Therapeutic radiographer

You’ll be a source of hope and care for those diagnosed with cancer. Using radiotherapy, you’ll collaborate with other healthcare professionals to create individual treatment plans that blend technical expertise with emotional support for your patients.

"I’ve already secured my job at Royal Stoke University Hospital for when I graduate so that’s where I will kick start my career!" Lily, a therapeutic radiography student

Read Lily's story in full

Watch this video to see what both therapeutic and diagnostic radiographers do. 

Working life

As a therapeutic radiographer, you’ll be part of a team helping people who are dealing with cancer. Based in a hospital, you’ll work with patients and colleagues to design treatment programmes and support patients until their treatment ends. From taking an initial X-ray, to using a CT scanner or a linear accelerator, you’ll use some of the most complex and advanced technology to treat tumours. Therapeutic radiographers are also central to a wider multidisciplinary team, working and consulting with colleagues across various departments.

Entry requirements 

To become a therapeutic radiographer, you must first successfully complete an approved degree or masters in radiotherapy. Degree courses take three or four years full time, or up to six years part time. There are also some postgraduate programmes that can take two years. Once you’ve completed your degree, you need to register with the Health and Care Professions Council (HCPC) before you can start practising. The other option is to apply for an apprenticeship degree.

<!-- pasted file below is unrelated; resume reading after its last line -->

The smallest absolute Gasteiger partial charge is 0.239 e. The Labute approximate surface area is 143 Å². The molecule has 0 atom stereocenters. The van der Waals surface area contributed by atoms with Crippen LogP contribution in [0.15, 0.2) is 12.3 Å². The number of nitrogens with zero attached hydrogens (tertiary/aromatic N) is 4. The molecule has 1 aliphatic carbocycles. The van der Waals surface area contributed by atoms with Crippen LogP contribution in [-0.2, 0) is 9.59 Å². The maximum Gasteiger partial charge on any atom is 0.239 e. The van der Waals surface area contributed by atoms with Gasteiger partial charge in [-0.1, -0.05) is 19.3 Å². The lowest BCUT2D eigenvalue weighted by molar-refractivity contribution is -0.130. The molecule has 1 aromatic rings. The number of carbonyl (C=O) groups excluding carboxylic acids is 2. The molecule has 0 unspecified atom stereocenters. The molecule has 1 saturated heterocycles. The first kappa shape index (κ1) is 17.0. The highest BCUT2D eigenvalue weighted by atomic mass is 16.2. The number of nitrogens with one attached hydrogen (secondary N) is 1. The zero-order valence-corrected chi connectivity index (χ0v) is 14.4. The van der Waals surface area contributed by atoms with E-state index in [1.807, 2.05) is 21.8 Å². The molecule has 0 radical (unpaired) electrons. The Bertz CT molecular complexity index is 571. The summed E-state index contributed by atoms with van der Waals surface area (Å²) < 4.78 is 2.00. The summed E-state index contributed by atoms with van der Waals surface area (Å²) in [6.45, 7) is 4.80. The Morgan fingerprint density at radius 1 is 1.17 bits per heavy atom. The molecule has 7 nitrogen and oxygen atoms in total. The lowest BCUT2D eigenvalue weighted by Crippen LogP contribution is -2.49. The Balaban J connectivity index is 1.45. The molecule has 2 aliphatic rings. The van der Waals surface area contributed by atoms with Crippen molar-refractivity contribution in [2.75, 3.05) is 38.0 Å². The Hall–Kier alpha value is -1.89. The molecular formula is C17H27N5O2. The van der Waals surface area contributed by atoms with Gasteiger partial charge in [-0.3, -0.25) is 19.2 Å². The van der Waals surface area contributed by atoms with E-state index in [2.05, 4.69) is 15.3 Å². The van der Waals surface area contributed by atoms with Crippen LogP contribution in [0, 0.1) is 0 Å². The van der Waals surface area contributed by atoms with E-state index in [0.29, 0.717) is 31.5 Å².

Entry requirements for an undergraduate course are typically:

  • two or three A levels, including physics, chemistry or biology/human biology
  • five GCSEs (grades A-C), including English language, maths and science.

Or the equivalent qualifications:

  • a BTEC, HND or HNC, including science
  • a relevant NVQ
  • a science-based access course
  • Equivalent Scottish or Irish qualifications.

Annual payments

If you're eligible, you’ll receive at least £5,000 a year towards your studies while at university. And because therapeutic radiography is a shortage specialism you’ll receive an additional £1,000 a year. Your personal circumstances may mean you could receive more.  And the good news? You'll never have to pay it back. Find out more. 

Degree apprenticeship

A degree apprenticeship is another way to become a therapeutic radiographer. Apprenticeships give you the chance to earn a living while gaining your qualification. Your employer and the government will pay the tuition fees, so apprenticeships aren’t eligible for student grants.

Must-have skills 

Don’t forget - academic qualifications aren't everything. You’ll need to be interested in new technologies, be safety-conscious and have excellent observational skills. But this isn’t just a role for the technologically-minded. Along with planning and delivering treatments, you’ll offer emotional support to patients and their carers and will need to have an easy-going manner to reassure patients who are nervous about their treatment.

Training and career development

Once you’ve qualified, you’ll have annual Continuing Professional Development (CPD) check-ins, where well discuss your career aspirations and plan how we can help you to achieve them, so you’re always moving forward. Youll be encouraged to join The Society of Radiographers where you can take courses, conferences and seminars. 

You may also choose to specialise in treating certain cancers, work with children or with new, emerging technologies such as proton beam therapy. Research, teaching or management are other career pathways.

Pay and benefits

Your standard working week will be around 37.5 hours and may include a mix of shifts, such as nights, early starts, evenings and weekends. As a therapeutic radiographer, you’ll be paid on the Agenda for Change (AFC) pay system, typically starting on band 5.

You’ll also have access to our generous pension scheme and health service discounts, as well as 27 days of annual leave plus bank holidays.

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